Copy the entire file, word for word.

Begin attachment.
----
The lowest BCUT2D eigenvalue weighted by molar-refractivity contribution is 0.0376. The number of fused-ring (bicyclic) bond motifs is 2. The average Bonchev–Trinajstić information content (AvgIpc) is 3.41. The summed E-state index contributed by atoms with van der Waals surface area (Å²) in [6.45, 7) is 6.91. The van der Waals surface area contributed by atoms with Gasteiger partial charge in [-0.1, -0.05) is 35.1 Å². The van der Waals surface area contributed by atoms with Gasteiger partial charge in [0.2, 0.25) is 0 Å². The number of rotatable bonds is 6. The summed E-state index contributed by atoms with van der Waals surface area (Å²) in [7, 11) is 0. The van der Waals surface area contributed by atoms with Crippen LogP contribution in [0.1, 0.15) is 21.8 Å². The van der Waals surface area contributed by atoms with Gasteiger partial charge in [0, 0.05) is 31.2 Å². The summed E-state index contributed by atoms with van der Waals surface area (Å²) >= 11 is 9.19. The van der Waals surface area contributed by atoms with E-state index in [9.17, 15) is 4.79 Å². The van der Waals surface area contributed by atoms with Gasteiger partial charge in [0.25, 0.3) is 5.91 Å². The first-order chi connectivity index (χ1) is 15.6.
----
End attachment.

The lowest BCUT2D eigenvalue weighted by molar-refractivity contribution is 0.0376. The number of fused-ring (bicyclic) bond motifs is 2. The average Bonchev–Trinajstić information content (AvgIpc) is 3.41. The summed E-state index contributed by atoms with van der Waals surface area (Å²) in [6.45, 7) is 6.91. The van der Waals surface area contributed by atoms with Gasteiger partial charge in [-0.1, -0.05) is 35.1 Å². The van der Waals surface area contributed by atoms with Gasteiger partial charge in [0.2, 0.25) is 0 Å². The number of rotatable bonds is 6. The summed E-state index contributed by atoms with van der Waals surface area (Å²) in [7, 11) is 0. The van der Waals surface area contributed by atoms with Crippen LogP contribution in [0.1, 0.15) is 21.8 Å². The van der Waals surface area contributed by atoms with Gasteiger partial charge in [0, 0.05) is 31.2 Å². The summed E-state index contributed by atoms with van der Waals surface area (Å²) >= 11 is 9.19. The van der Waals surface area contributed by atoms with E-state index in [9.17, 15) is 4.79 Å². The van der Waals surface area contributed by atoms with Gasteiger partial charge in [0.25, 0.3) is 5.91 Å². The first-order chi connectivity index (χ1) is 15.6.